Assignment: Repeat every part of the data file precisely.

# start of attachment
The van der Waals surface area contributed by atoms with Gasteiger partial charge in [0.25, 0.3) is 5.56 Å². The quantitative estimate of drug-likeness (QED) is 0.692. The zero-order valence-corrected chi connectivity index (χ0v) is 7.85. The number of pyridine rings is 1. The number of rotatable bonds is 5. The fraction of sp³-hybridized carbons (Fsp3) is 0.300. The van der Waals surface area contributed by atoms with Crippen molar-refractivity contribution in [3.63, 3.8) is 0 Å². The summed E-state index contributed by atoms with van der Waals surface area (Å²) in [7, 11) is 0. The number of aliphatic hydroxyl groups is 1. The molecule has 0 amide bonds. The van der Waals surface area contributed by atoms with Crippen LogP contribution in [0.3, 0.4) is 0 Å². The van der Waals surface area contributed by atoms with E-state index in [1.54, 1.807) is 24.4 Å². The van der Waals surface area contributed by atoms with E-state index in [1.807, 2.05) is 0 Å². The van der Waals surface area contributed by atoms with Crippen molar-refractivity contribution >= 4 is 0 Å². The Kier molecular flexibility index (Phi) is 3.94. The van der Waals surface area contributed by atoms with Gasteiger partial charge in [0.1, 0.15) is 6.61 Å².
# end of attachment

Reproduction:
The van der Waals surface area contributed by atoms with Gasteiger partial charge in [0.25, 0.3) is 5.56 Å². The quantitative estimate of drug-likeness (QED) is 0.692. The zero-order valence-corrected chi connectivity index (χ0v) is 7.85. The number of pyridine rings is 1. The number of rotatable bonds is 5. The fraction of sp³-hybridized carbons (Fsp3) is 0.300. The van der Waals surface area contributed by atoms with Crippen molar-refractivity contribution in [3.63, 3.8) is 0 Å². The summed E-state index contributed by atoms with van der Waals surface area (Å²) in [7, 11) is 0. The number of aliphatic hydroxyl groups is 1. The molecule has 0 amide bonds. The van der Waals surface area contributed by atoms with Crippen LogP contribution in [0.3, 0.4) is 0 Å². The van der Waals surface area contributed by atoms with E-state index in [1.54, 1.807) is 24.4 Å². The van der Waals surface area contributed by atoms with E-state index in [1.807, 2.05) is 0 Å². The van der Waals surface area contributed by atoms with Crippen molar-refractivity contribution >= 4 is 0 Å². The Kier molecular flexibility index (Phi) is 3.94. The van der Waals surface area contributed by atoms with Gasteiger partial charge in [0.1, 0.15) is 6.61 Å².